The researchers expected to find that the reduced iron in minerals like olivine had converted to the more stable oxidized state, just as occurs at higher temperatures. But when they conducted their analyses at the Stanford Synchrotron Radiation Lightsource at Stanford University, they were surprised to find newly formed oxidized iron on "spinel" minerals found in the rocks. Spinels are minerals with a cubic structure that are highly conductive.

Finding oxidized iron on the spinels led the team to hypothesize that, at low temperatures, the conductive spinels were helping facilitate the exchange of electrons between reduced iron and water, a process that is necessary for the iron to split the water molecules and create the hydrogen gas.

"After observing the formation of oxidized iron on spinels, we realized there was a strong correlation between the amount of hydrogen produced and the volume percent of spinel phases in the reaction materials," Mayhew said. "Generally, the more spinels, the more hydrogen."

Mayhew and Templeton are already building on this study with their co-authors, including Thomas McCollom at CU-Boulder's Laboratory for Atmospheric and Space Physics, to see if the hydrogen-producing reactions can actually sustain microbes in the lab.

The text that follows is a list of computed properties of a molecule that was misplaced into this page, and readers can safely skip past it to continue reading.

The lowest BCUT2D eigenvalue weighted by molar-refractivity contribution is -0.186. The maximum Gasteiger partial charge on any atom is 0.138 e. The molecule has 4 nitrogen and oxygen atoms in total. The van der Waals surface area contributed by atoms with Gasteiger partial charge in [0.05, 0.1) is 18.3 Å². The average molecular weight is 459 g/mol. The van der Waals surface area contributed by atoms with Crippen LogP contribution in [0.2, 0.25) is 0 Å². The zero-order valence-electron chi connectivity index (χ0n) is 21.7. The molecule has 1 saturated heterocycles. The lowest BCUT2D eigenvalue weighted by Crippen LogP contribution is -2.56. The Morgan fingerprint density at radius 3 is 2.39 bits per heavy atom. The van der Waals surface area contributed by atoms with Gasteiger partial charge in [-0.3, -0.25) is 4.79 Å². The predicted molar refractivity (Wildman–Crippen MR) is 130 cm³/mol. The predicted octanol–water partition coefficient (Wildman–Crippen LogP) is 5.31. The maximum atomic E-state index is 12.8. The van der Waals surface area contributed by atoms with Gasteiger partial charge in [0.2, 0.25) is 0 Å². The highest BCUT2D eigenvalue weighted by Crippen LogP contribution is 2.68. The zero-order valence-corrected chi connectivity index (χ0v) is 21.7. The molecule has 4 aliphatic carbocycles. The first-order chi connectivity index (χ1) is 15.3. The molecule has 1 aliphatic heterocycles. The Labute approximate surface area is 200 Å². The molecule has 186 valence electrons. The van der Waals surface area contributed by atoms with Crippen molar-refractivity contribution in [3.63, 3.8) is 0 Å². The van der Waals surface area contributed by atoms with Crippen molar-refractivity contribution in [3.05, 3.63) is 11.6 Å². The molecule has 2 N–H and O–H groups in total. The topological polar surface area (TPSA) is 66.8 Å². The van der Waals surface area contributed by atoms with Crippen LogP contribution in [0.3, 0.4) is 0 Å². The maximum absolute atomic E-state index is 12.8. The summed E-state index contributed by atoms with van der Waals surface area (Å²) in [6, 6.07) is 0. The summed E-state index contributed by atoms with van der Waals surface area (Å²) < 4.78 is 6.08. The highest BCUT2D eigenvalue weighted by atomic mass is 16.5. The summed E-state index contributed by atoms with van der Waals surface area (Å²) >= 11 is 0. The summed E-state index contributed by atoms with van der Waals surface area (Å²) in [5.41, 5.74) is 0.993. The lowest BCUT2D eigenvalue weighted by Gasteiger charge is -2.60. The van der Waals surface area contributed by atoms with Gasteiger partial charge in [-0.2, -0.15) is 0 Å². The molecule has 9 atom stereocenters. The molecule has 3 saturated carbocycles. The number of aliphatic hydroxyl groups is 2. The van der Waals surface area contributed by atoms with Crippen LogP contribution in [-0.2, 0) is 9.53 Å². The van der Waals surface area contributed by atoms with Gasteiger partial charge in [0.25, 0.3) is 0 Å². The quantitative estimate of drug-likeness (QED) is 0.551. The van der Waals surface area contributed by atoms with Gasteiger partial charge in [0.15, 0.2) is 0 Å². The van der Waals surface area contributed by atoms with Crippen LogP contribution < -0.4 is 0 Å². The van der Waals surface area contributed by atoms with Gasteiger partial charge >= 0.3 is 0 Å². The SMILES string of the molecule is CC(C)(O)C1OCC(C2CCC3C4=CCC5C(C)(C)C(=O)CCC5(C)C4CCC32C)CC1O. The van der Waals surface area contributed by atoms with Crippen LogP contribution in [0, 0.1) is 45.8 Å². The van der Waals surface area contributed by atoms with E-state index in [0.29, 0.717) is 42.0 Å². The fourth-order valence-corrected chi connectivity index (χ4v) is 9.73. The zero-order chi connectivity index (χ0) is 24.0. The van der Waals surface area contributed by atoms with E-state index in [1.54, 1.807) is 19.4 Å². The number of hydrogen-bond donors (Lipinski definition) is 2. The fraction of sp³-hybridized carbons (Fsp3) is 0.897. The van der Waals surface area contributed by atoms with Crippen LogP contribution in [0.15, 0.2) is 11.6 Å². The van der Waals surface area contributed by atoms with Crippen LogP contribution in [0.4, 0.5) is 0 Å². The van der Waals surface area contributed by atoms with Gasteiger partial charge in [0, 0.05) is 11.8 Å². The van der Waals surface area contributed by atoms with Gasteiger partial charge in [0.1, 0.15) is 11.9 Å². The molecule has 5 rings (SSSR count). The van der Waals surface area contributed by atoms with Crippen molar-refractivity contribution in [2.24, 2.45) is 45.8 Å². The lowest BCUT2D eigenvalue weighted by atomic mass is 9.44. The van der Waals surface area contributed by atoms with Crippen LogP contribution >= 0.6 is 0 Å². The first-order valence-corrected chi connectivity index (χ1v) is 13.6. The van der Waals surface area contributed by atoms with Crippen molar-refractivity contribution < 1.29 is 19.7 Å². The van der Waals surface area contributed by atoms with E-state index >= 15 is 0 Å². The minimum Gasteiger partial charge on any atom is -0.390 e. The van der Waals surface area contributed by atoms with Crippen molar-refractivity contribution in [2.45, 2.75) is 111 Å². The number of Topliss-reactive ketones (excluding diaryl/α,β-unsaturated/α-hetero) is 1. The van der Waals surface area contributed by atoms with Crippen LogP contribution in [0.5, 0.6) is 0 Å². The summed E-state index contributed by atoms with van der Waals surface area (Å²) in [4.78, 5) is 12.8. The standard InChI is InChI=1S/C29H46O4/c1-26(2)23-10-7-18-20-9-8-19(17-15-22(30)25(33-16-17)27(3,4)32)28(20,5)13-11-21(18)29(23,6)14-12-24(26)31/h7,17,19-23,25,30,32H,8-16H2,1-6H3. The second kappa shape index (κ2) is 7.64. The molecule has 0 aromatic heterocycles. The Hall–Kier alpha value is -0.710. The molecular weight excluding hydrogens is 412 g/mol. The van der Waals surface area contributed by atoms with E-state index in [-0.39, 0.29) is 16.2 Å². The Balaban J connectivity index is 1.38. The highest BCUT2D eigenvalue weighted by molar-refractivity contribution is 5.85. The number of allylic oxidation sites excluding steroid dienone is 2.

The photo at thetop of the page was captured by NASA's Mars Global Surveyor in 2000 offering evidence that the planet may have been a land of lakes in its earliest period, with layers of Earth-like sedimentary rock that could harbor the fossils of any ancient Martian life.



Multicellular organisms most definitely exists within the planet Mars that even contains a subsurface ocean early in development.

I can't help feeling that surface water on mars existed much later than the millions of years being said. Is there a correlation between the great climatic changes of Earth to the ones on Mars? Wouldn't it be cool if we found out that water was flowing on Mars at the same time of the medieval warm period of a thousand years ago. Maybe the Viking were farming on Greenland at the same time water was flowing through these ancient Martian stream beds. We know that Climatic changes on Earth are related to the Suns energy flux cycles so it must also be true for the other planets in the solar system as well. Studying Mars could reveal some surprising information about the close interrelationship between all the planets when it comes to climate change. Do the storms raging on Jupitar and Saturn relate to the weather changes on Earth and Mars to? Are these valid questions or are they just politically incorrect?

Interesting story. I suspect if life did get going on Mars billions of years ago when there was water, then it would have found a way to cling on into the present in certain favourable niches. On the down side; who, in the name of all that's holy, reports science stories using fahrenheit these days? Get with it guys, SI unit of temp is centigrade. Water freezes at 0, boils at 100. Not difficult!